Embroidery is said to date back to the fifteenth century, and initially arrived in fashion as a means to repair and reinforce clothing with various stitching, string and yarn. If necessity is truly the mother of all invention, this handicraft is an example.
It's not a surprise that designers and crafters have taken it to the level they have since its early inception. Embroidery over the ages and decades has ranged from the elaborate to the very simple in design, adopted by royalty in kingdoms and castles over the centuries to pretty placement in everyday, modern world.
This season, it is back in a big way in both home and fashion style. With fashion, its a throwback to the timeless classic of embroidery on lightweight, easy and breezy fabrics such as cotton, gauze and linen. Stitching keeps an equal nod to the classic with bold red, yellow and royal blue on white materials, or white and light tone thread and yarns on soft pastels and other colors. A chic and loose fitting top in a comfortable, breathable cotton or gauze with effortless denim and city sandals plays on the trend with an updated vibe. Summer jackets, coats and shawls or wraps are also options. You'll find plenty of this style staple on accessories such as handbags, wallets, totes and even footwear this summer, as well.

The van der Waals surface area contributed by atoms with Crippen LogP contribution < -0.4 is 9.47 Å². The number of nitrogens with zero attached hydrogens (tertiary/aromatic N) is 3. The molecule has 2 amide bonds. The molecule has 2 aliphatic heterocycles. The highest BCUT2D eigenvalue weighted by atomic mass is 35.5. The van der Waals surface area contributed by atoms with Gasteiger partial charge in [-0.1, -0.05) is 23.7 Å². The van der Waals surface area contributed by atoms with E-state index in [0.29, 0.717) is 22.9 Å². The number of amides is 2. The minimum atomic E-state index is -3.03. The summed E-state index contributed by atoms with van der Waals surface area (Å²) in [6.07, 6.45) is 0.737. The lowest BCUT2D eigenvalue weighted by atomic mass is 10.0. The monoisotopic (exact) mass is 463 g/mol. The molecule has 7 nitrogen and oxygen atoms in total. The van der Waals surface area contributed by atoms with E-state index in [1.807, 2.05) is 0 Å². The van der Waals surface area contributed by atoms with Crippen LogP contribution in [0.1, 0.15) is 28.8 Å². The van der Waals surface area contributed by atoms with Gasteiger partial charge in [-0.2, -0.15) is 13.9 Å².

In home, embroidery leaps off the usual tapestry, kitchen towel or table cloth to new areas and avenues that go beyond the common. Poufs and ottomans are turning up in home decor with embroidered detailing, ranging from stark contrast of red and white to more intricate combinations. Drapery and window dressings are also incorporating embroidery in, with soft white threads on crisp and clean sheer and lightweight fabrics. It creates enough coverage for privacy in homes and apartments but allows a little light in for a pretty look.
After a season of rich, heavy and thick fabrics and deep, dark tones, this is one trend that brightens up the coming summer months and the cool thing is, it can be had within virtually any budget and at any price point.